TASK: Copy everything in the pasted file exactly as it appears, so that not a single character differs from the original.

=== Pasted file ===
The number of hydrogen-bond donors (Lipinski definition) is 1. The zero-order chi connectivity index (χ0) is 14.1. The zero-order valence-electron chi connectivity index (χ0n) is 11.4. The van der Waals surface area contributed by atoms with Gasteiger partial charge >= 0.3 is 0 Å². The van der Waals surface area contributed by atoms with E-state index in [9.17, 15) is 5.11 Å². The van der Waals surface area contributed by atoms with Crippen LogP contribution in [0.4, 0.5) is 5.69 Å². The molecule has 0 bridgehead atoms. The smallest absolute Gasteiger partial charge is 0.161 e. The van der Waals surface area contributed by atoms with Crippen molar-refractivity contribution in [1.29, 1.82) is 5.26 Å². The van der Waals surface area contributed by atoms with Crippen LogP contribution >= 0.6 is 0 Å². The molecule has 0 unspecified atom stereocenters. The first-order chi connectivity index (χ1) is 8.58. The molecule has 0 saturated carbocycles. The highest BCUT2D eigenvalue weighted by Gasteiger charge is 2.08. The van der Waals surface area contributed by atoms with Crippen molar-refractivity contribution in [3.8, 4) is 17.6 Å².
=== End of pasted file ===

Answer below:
The number of hydrogen-bond donors (Lipinski definition) is 1. The zero-order chi connectivity index (χ0) is 14.1. The zero-order valence-electron chi connectivity index (χ0n) is 11.4. The van der Waals surface area contributed by atoms with Gasteiger partial charge >= 0.3 is 0 Å². The van der Waals surface area contributed by atoms with E-state index in [9.17, 15) is 5.11 Å². The van der Waals surface area contributed by atoms with Crippen LogP contribution in [0.4, 0.5) is 5.69 Å². The molecule has 0 bridgehead atoms. The smallest absolute Gasteiger partial charge is 0.161 e. The van der Waals surface area contributed by atoms with Crippen molar-refractivity contribution in [1.29, 1.82) is 5.26 Å². The van der Waals surface area contributed by atoms with Crippen LogP contribution >= 0.6 is 0 Å². The molecule has 0 unspecified atom stereocenters. The first-order chi connectivity index (χ1) is 8.58. The molecule has 0 saturated carbocycles. The highest BCUT2D eigenvalue weighted by Gasteiger charge is 2.08. The van der Waals surface area contributed by atoms with Crippen molar-refractivity contribution in [3.8, 4) is 17.6 Å².